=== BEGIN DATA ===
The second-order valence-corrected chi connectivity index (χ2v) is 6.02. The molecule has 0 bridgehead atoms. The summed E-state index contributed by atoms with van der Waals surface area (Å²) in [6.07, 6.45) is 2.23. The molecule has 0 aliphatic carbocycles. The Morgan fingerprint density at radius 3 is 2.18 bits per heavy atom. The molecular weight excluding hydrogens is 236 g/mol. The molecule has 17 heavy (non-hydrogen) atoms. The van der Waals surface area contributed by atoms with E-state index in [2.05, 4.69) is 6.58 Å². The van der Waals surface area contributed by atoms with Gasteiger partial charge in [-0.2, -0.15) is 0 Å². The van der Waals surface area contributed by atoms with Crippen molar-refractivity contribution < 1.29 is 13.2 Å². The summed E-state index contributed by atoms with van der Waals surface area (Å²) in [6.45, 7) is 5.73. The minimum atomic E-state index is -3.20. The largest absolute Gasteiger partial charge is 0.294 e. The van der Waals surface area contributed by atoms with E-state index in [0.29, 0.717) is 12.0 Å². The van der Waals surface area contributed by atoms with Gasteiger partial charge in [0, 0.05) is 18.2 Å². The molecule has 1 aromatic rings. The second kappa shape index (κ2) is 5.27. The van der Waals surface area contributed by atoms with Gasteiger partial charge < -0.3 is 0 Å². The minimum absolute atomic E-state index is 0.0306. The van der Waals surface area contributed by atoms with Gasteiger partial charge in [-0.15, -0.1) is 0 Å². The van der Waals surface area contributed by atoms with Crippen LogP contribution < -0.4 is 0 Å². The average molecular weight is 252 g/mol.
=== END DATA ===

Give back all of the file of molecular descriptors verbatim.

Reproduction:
The second-order valence-corrected chi connectivity index (χ2v) is 6.02. The molecule has 0 bridgehead atoms. The summed E-state index contributed by atoms with van der Waals surface area (Å²) in [6.07, 6.45) is 2.23. The molecule has 0 aliphatic carbocycles. The Morgan fingerprint density at radius 3 is 2.18 bits per heavy atom. The molecular weight excluding hydrogens is 236 g/mol. The molecule has 17 heavy (non-hydrogen) atoms. The van der Waals surface area contributed by atoms with E-state index in [2.05, 4.69) is 6.58 Å². The van der Waals surface area contributed by atoms with Gasteiger partial charge in [-0.2, -0.15) is 0 Å². The van der Waals surface area contributed by atoms with Crippen molar-refractivity contribution < 1.29 is 13.2 Å². The summed E-state index contributed by atoms with van der Waals surface area (Å²) in [6.45, 7) is 5.73. The minimum atomic E-state index is -3.20. The largest absolute Gasteiger partial charge is 0.294 e. The van der Waals surface area contributed by atoms with E-state index in [0.29, 0.717) is 12.0 Å². The van der Waals surface area contributed by atoms with Gasteiger partial charge in [0, 0.05) is 18.2 Å². The molecule has 1 aromatic rings. The second kappa shape index (κ2) is 5.27. The van der Waals surface area contributed by atoms with Gasteiger partial charge < -0.3 is 0 Å². The minimum absolute atomic E-state index is 0.0306. The van der Waals surface area contributed by atoms with Gasteiger partial charge in [-0.15, -0.1) is 0 Å². The van der Waals surface area contributed by atoms with Crippen LogP contribution < -0.4 is 0 Å². The average molecular weight is 252 g/mol.